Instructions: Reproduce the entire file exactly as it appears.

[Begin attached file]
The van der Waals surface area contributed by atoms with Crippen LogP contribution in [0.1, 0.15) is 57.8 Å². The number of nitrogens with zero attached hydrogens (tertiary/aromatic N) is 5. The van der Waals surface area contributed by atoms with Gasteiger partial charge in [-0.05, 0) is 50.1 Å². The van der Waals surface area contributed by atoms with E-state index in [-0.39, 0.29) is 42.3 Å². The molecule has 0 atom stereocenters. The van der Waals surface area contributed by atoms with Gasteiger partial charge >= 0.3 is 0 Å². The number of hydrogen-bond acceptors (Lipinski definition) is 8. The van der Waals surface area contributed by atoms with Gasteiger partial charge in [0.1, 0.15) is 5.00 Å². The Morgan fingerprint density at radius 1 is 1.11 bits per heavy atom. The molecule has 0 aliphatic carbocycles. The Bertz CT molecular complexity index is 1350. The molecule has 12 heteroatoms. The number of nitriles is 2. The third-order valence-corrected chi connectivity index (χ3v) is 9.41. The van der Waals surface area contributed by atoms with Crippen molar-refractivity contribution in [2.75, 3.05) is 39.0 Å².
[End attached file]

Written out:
The van der Waals surface area contributed by atoms with Crippen LogP contribution in [0.1, 0.15) is 57.8 Å². The number of nitrogens with zero attached hydrogens (tertiary/aromatic N) is 5. The van der Waals surface area contributed by atoms with Gasteiger partial charge in [-0.05, 0) is 50.1 Å². The van der Waals surface area contributed by atoms with E-state index in [-0.39, 0.29) is 42.3 Å². The molecule has 0 atom stereocenters. The van der Waals surface area contributed by atoms with Gasteiger partial charge >= 0.3 is 0 Å². The number of hydrogen-bond acceptors (Lipinski definition) is 8. The van der Waals surface area contributed by atoms with Gasteiger partial charge in [0.1, 0.15) is 5.00 Å². The Morgan fingerprint density at radius 1 is 1.11 bits per heavy atom. The molecule has 0 aliphatic carbocycles. The Bertz CT molecular complexity index is 1350. The molecule has 12 heteroatoms. The number of nitriles is 2. The third-order valence-corrected chi connectivity index (χ3v) is 9.41. The van der Waals surface area contributed by atoms with Crippen molar-refractivity contribution in [2.75, 3.05) is 39.0 Å².